DIY– How To Make a Train Cake (for the novice)


As I was getting ready for Gregory’s 3rd birthday party (aka, trolling around Pinterest for weeks!), I saw many pictures of train themed birthday cakes, but absolutely NO instructions on how to make one. It seemed that everyone with a cute train cake decided to pay a bakery to do it.

If you’ve been a reader for a while now, you know that I almost never pay someone else to do something if I have the faintest idea that I could attempt it myself. We also wanted to keep Gregory’s entire party for 30+ people to under $75, so paying someone to make the cake was out of the question (note: here are pictures of Gregory’s Barnyard Cake and Basketball Cake, along with AJ’s Dump Truck Cake).

I was nervous about this particular cake because I also decided to make it gluten free. See, even though my kids are not allergic to gluten, I am. And I’m tired of all the birthday parties and subsequent birthday cakes that I haven’t been able to eat. Additionally, we had several guests who avoid gluten as well, so it seemed like a reasonable thing to do.

I saved quite a few gluten-free cake recipes, but in the end I went with Bob’s Red Mill pre-packaged gluten free vanilla bean cake. Our local Big Lots had it in stock for only $3, so I went for it. It was DELICIOUS, let me tell you (especially right out of the oven!). And it came out great! No depressed/deflated center, as gluten-free recipes are prone to do. I also only used eggs from our local farm, so the entire cake was organic and super healthy!

Bobs red mill cake mox

In order to get the cake shape that I wanted, I used two bread loaf pans instead of any of the other suggestions. This meant I had to cook them for 40 minutes instead of the recommended 30, but it gave me exactly the shape I needed for the train. It did mean, however, that the top was a bit more “rounded” (picture a loaf of bread) than I needed for my flat-rectangle train.

So, once the two “loaves” were done, I sawed off the top half to make it flat on top. I saved the part I sawed off for the “boiler” bump on top, and for taste testing 🙂


Next, I took the 2nd loaf and cut off a small square.



I then took the long rectangle shape leftover after the square and cut the height in half, creating two thin, long rectangle pieces. Using these and the square shape, I assembled my “train”. I also took some scrap to construct a “boiler” on top.


Next, I whipped up a batch of vanilla frosting, using 2 cubes of organic un-salted butter, 4 cups of confectioner’s sugar, 1 tbsp. of vanilla extract, and 1/4 cup of organic half and half.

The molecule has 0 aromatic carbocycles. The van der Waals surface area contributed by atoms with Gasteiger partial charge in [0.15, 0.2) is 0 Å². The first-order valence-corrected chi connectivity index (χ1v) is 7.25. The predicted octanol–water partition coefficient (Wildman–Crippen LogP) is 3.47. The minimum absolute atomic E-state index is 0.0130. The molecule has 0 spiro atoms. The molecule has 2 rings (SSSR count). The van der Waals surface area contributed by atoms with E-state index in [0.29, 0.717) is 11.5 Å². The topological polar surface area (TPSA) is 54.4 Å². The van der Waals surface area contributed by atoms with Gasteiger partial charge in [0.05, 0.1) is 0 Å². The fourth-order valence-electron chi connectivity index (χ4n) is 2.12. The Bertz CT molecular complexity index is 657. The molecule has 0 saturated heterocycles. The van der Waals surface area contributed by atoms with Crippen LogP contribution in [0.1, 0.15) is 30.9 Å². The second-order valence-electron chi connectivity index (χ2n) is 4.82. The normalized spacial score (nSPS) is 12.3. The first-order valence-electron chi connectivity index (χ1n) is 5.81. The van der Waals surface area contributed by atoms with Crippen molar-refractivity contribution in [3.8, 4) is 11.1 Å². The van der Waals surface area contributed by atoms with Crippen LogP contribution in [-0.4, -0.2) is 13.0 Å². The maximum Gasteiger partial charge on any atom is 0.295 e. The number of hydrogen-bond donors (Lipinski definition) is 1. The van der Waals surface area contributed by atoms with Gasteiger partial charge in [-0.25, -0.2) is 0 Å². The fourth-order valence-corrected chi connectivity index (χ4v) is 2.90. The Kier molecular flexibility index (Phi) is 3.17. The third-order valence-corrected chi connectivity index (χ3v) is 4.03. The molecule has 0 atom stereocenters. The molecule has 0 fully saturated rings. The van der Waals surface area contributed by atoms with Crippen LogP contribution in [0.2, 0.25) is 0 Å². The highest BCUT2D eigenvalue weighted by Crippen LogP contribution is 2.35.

The biggest lesson I’ve learned when decorating a cake is to do what’s called a crumb coating. Trust me– without this step, your cake will look terrible! I also have learned to do this step on a piece of wax paper so that you can easily transfer it to something less messy later on.


Once the first coat of frosting was on, I placed the cake in the fridge for four hours. Preferably, you could leave it all night to harden, but I was on a bit of a time crunch.


The last step is to decorate the cake! I pulled out one of Gregory’s Thomas engines for this step and tried to add as many details as I could. I dyed one batch of the frosting a light blue, then dyed the rest a darker blue. I refuse to use red dye for health reasons, so I added red candies (to be taken off before eating) instead. Once the decorating was done, I ditched the wax paper for a clean foil covered piece of cardboard.


If I was a professional, or even had any professional cake decorating tools (I used a ziplock baggie with the corner cut off to squeeze out the frosting!), this could’ve turned out even better. I do not have any tools, however, and I did not want to spend too much of our $75 budget on the cake when there were food and decorations to be bought as well!



Related posts

Should 2 Year Olds Have Birthday Parties?

First Birthday Parties

Gregory’s 2nd Party!

My oldest is 5
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  • Stephanie

    What is a crumb coating?

    • themrscone

      Steph, it’s just the coat of frosting that you put on to let harden before you decorate. It’s called a crumb coating because it keeps crumbs from “bleeding” through the frosting!

  • Elizabeth@MyGladHeart

    I’m not even sure how I ran across your blog, but I just wanted to comment and say it’s cute. And so is this train cake! I look forward to next year when my twins can actually appreciate the cakes I make them! (They just turned 1)

    • themrscone

      Thanks, Elizabeth! I’m now following you back! So excited to see all of your ideas about country living 🙂

  • Hailey Peterson

    ahh this is such a cute idea for a cake, it doesn’t seem too hard either!

    • themrscone

      Thanks, Hailey! If I can do it, anyone can!